Note: We have assigned every bottle we review to one of five Flavour Camps, based on the most dominant flavours found. The Flavour Camps are : (1) Fragrant and Floral, (2) Fruity and Spicy, (3) Malty and Dry, (4) Rich and Round and (5) Smokey and Peaty. To learn more about each Flavour Camp, please click here.
Behind the Label
Quick bit of history as the distillery Glenlossie is not very well known, but yet possesses some pretty well known compatriots which would be of interest to some. Glenlossie, the Speyside Scotch distillery, was started by a John Duff. John Duff was a manager of GlenDronach Distillery, before setting sail for the US and South Africa to find his fortune but only found failure. He then headed back to Scotland where he then set up Longmorn Distillery, as well as BenRiach Distillery – pretty famous siblings Glenlossie has. Consequently, with all his eggs in one basket, the big Pattison Crash no doubt devastated him.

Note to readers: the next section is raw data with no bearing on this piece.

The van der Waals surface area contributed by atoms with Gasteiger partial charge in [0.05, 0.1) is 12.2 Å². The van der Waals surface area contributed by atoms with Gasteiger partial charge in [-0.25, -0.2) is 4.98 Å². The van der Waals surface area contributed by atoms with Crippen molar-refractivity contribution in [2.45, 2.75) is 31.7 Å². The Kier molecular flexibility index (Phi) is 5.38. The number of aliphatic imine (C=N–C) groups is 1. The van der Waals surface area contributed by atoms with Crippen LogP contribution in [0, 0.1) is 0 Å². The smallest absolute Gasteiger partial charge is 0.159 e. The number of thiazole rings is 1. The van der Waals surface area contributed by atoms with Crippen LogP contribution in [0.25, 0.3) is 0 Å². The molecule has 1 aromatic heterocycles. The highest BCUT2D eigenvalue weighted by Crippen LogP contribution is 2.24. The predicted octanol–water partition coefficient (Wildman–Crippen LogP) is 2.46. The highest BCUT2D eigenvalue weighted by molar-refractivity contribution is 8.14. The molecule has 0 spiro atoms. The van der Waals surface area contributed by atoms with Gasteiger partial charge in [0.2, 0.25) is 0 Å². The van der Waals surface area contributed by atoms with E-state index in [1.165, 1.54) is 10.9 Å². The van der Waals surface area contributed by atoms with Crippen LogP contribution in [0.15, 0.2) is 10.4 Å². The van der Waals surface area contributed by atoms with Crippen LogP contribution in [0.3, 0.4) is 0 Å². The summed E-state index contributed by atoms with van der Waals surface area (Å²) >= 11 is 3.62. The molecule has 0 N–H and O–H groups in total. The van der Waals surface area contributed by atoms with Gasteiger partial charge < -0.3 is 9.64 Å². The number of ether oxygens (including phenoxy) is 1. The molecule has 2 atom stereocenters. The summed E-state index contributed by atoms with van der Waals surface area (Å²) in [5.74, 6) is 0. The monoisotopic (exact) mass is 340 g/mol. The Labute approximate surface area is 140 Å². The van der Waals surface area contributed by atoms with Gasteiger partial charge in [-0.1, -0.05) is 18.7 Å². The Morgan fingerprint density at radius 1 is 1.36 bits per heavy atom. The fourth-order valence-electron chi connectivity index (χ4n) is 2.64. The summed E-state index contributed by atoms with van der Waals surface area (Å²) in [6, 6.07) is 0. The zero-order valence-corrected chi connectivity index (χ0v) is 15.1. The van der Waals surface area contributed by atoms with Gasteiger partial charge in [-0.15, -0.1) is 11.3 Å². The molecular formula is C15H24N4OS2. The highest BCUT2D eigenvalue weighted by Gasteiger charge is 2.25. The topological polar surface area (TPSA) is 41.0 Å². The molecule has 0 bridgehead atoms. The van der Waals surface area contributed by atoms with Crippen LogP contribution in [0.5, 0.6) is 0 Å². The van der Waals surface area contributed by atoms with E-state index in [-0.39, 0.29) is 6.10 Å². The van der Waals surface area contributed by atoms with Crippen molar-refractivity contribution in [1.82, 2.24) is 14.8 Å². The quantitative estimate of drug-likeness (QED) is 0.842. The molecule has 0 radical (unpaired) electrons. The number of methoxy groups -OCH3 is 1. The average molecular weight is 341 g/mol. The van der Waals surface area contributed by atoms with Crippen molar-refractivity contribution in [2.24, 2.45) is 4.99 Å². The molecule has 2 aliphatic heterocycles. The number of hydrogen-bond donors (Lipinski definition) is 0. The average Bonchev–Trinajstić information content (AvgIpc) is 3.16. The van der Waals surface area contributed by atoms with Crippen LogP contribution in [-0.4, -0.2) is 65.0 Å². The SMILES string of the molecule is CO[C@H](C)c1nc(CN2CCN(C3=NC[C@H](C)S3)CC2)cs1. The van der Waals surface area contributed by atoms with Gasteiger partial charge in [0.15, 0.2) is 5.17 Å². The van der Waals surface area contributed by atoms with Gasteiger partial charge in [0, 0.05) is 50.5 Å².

Tucked away in the woods, Glenlossie and its sister distillery Mannochmore, both hardly well-known, have somewhat suffered from their own success, being the best kept secret of whisky blenders. (Image Source: Whiskyphiles)
The distillery changed several hands and eventually landed in the stable of Distiller’s Company Ltd (or DCL), which later became Diageo. Diageo at the time was busy churning out blends, which were highly popular at the time, and so Glenlossie was allocated under the Haig blend, which took up most of the whiskies it produced. In fact, because Glenlossie was so highly regarded, you could say that the Speysider suffered from its own success – it was considered by Diageo as one of twelve “top class” blending malts. That left less than 1% of the distillery’s whiskies available for single malt production, as such you could imagine the Haig name was much more widespread than its workhorse, Glenlossie.
Glenlossie went a long way from being the hail mary of ex-Distillery Manager John Duff to being the workhorse for the Haig blend, which now features David Beckham, certainly more marketable than however John looked like. (Image Source: Campaign)